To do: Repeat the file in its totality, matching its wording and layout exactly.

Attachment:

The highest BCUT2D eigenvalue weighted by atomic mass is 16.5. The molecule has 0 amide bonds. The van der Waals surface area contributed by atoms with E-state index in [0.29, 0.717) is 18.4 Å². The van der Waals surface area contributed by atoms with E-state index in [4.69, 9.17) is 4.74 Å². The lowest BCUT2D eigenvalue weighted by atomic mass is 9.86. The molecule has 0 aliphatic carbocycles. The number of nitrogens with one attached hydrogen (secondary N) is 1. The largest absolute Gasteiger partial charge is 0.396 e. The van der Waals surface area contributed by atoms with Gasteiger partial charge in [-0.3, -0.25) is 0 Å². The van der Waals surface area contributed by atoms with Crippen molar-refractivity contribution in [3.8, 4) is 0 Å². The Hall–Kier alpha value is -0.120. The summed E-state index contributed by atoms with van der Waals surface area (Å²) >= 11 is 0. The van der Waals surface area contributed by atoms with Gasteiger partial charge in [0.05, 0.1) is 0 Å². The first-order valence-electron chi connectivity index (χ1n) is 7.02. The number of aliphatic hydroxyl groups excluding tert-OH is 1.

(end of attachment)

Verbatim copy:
The highest BCUT2D eigenvalue weighted by atomic mass is 16.5. The molecule has 0 amide bonds. The van der Waals surface area contributed by atoms with E-state index in [0.29, 0.717) is 18.4 Å². The van der Waals surface area contributed by atoms with E-state index in [4.69, 9.17) is 4.74 Å². The lowest BCUT2D eigenvalue weighted by atomic mass is 9.86. The molecule has 0 aliphatic carbocycles. The number of nitrogens with one attached hydrogen (secondary N) is 1. The largest absolute Gasteiger partial charge is 0.396 e. The van der Waals surface area contributed by atoms with Gasteiger partial charge in [-0.3, -0.25) is 0 Å². The van der Waals surface area contributed by atoms with Crippen molar-refractivity contribution in [3.8, 4) is 0 Å². The Hall–Kier alpha value is -0.120. The summed E-state index contributed by atoms with van der Waals surface area (Å²) >= 11 is 0. The van der Waals surface area contributed by atoms with Gasteiger partial charge in [0.05, 0.1) is 0 Å². The first-order valence-electron chi connectivity index (χ1n) is 7.02. The number of aliphatic hydroxyl groups excluding tert-OH is 1.